I'm aware that networking and meeting people is the key to getting jobs, I just can't figure out which career field to network with.
October 5, 2012 7:17 PM   Subscribe

Careers/jobs that combine quantitative skills, creativity, problem-solving, and big-picture thinking?

I'd prefer something that matches the above but doesn't involve an 80-hour work week, programming, or public education. Income requirement would be about 30k per year, all I really need at the moment. I have very high GRE scores, so something requiring a master's is no problem so long as the cost will be worth the benefit.

About me: Graduated in '08 into recession, majored in theater in a non-US country (great life decision, horrible career decision) with no alumni base outside of NYC where I can't afford to relocate. Thanks to lack of marketable skills + recession I couldn't find any work when I got back to the US. Fell into a test-tutoring job with Kaplan, then had a program management position with a college access nonprofit via Americorps VISTA but no jobs followed (full-time nonprofit program manager jobs wanted 2-3 years of experience so I never made it past the interview, plus I've never gotten an interview outside of education-related fields which I have no desire to work in). I'm back to test-tutoring and I'm sick of it, so I'm looking for a change.
posted by anonymous to Work & Money (14 answers total) 11 users marked this as a favorite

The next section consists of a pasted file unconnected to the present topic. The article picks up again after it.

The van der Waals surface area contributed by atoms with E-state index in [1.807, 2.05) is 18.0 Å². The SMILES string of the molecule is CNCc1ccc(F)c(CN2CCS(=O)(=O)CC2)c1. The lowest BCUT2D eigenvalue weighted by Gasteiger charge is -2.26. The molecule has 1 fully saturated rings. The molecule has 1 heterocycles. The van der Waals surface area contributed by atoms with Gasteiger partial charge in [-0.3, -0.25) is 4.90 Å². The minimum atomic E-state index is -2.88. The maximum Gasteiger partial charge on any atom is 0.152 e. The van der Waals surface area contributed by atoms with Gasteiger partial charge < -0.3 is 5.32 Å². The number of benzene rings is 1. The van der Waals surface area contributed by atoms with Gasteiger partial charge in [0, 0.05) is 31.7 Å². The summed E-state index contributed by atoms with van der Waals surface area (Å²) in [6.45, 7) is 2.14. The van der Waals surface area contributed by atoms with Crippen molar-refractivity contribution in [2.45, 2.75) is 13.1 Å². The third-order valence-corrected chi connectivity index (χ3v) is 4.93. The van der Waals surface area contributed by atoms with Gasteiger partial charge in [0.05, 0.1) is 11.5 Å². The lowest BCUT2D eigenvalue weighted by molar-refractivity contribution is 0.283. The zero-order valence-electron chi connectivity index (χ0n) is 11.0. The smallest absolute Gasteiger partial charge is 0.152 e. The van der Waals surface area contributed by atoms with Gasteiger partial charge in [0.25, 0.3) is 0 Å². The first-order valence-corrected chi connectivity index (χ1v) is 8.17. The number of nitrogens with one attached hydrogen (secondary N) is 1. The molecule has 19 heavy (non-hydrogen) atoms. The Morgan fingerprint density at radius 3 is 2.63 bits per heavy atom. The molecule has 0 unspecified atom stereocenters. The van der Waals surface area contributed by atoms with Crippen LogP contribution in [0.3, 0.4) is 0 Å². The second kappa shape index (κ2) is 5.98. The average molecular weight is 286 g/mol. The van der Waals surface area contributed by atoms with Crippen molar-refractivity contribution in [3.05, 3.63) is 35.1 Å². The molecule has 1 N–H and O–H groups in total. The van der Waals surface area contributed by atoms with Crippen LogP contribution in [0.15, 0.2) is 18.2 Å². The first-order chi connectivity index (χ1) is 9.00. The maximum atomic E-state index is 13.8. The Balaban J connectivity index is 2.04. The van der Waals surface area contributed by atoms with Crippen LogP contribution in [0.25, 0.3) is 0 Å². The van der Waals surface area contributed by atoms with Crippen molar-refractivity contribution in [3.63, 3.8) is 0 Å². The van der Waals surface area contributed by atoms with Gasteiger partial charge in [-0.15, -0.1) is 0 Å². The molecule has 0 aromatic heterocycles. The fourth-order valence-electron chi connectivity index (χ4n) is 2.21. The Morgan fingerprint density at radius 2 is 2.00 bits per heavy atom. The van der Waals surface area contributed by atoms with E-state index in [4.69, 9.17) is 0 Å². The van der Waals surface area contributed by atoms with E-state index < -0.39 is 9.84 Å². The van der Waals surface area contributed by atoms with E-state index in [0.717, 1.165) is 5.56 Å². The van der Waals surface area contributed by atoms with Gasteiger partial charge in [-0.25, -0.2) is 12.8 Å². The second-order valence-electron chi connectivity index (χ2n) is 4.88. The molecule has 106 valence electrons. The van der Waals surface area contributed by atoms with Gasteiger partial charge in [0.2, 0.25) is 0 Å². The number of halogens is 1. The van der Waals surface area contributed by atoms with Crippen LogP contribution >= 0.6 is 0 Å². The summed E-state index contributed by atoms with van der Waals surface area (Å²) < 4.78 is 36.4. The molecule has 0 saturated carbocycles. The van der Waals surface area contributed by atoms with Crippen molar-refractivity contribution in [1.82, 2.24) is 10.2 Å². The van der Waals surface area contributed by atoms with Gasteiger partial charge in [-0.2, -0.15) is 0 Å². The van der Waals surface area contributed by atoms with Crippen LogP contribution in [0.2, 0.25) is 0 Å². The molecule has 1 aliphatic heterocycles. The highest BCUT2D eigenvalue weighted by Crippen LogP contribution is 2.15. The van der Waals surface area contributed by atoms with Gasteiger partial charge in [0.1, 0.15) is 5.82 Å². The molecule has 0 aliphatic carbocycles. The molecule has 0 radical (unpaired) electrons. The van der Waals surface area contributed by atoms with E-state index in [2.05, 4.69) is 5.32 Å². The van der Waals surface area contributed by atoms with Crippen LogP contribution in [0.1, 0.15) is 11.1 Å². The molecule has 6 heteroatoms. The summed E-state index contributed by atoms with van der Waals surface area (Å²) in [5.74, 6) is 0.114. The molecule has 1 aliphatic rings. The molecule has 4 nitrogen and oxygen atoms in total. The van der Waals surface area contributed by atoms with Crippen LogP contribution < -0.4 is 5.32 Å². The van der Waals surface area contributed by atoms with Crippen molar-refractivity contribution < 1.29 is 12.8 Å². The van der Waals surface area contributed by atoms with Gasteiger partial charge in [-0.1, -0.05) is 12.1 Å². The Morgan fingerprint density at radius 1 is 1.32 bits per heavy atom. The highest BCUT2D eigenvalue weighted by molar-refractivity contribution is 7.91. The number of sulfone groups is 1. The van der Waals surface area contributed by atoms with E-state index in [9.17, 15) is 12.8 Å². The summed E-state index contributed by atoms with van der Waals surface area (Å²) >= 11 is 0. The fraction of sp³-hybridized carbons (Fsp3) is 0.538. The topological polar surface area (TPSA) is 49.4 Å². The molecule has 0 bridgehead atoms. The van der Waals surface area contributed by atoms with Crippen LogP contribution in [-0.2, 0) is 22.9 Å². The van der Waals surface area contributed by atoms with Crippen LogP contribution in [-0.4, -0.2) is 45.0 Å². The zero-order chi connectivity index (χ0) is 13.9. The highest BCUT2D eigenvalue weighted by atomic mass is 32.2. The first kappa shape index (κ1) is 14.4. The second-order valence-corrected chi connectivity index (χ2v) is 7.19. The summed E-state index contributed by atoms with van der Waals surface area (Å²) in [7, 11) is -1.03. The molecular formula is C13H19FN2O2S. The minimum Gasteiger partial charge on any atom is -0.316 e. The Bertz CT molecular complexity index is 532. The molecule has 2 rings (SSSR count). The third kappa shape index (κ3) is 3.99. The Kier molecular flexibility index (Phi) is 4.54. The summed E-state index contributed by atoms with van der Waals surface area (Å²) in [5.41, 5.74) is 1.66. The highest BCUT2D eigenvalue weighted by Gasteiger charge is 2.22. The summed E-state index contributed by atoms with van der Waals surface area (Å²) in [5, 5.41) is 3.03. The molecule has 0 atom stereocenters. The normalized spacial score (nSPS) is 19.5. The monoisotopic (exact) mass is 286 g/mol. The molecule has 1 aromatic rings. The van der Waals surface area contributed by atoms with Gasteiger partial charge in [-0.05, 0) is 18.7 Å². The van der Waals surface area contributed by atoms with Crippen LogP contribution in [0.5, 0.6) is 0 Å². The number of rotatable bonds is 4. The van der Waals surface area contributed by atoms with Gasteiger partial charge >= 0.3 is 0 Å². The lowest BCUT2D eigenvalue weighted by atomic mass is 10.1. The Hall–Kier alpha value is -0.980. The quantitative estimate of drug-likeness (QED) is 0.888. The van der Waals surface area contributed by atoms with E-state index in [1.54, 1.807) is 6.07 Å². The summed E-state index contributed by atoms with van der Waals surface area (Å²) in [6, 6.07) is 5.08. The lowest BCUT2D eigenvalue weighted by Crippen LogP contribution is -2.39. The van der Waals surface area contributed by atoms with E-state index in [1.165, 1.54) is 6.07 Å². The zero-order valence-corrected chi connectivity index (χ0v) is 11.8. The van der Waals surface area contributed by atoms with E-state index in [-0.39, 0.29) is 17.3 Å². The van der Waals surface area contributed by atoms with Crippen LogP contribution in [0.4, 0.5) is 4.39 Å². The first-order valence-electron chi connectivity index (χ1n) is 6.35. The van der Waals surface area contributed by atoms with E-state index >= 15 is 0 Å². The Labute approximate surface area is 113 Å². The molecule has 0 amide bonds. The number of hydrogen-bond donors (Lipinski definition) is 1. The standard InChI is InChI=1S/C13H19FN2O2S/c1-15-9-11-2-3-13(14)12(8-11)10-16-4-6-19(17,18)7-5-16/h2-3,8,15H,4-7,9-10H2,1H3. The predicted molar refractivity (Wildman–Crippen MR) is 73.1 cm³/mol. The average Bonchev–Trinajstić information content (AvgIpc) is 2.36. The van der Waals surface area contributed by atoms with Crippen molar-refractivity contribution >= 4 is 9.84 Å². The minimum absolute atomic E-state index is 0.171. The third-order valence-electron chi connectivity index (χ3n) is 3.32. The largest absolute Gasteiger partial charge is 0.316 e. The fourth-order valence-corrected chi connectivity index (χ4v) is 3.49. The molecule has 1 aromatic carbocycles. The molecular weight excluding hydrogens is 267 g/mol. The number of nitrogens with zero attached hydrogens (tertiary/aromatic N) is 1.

Spatial technologies? Try the geospatial revolution website for a great intro into the industry.
posted by micklaw at 7:24 PM on October 5, 2012 [1 favorite]

posted by lulu68 at 7:40 PM on October 5, 2012 [1 favorite]

Maybe you could try the field of market research.
posted by Leontine at 7:41 PM on October 5, 2012

Most scientific careers are, in theory, that way (for varying values of big picture thinking). The problem is that a lot of would be scientific careers are not as sciency as one might hope. See every rant I've every posted in a corporate science thread.
posted by Kid Charlemagne at 9:06 PM on October 5, 2012

Actuarial science?
posted by Wordwoman at 9:13 PM on October 5, 2012

"Big picture" and "quantitative skills" are kind of mutually exclusive, maybe you can add some nuance here? However, I don't see any real quant in your question, so I dunno. You sound like someone any nonprofit could use, but that might not pay well enough.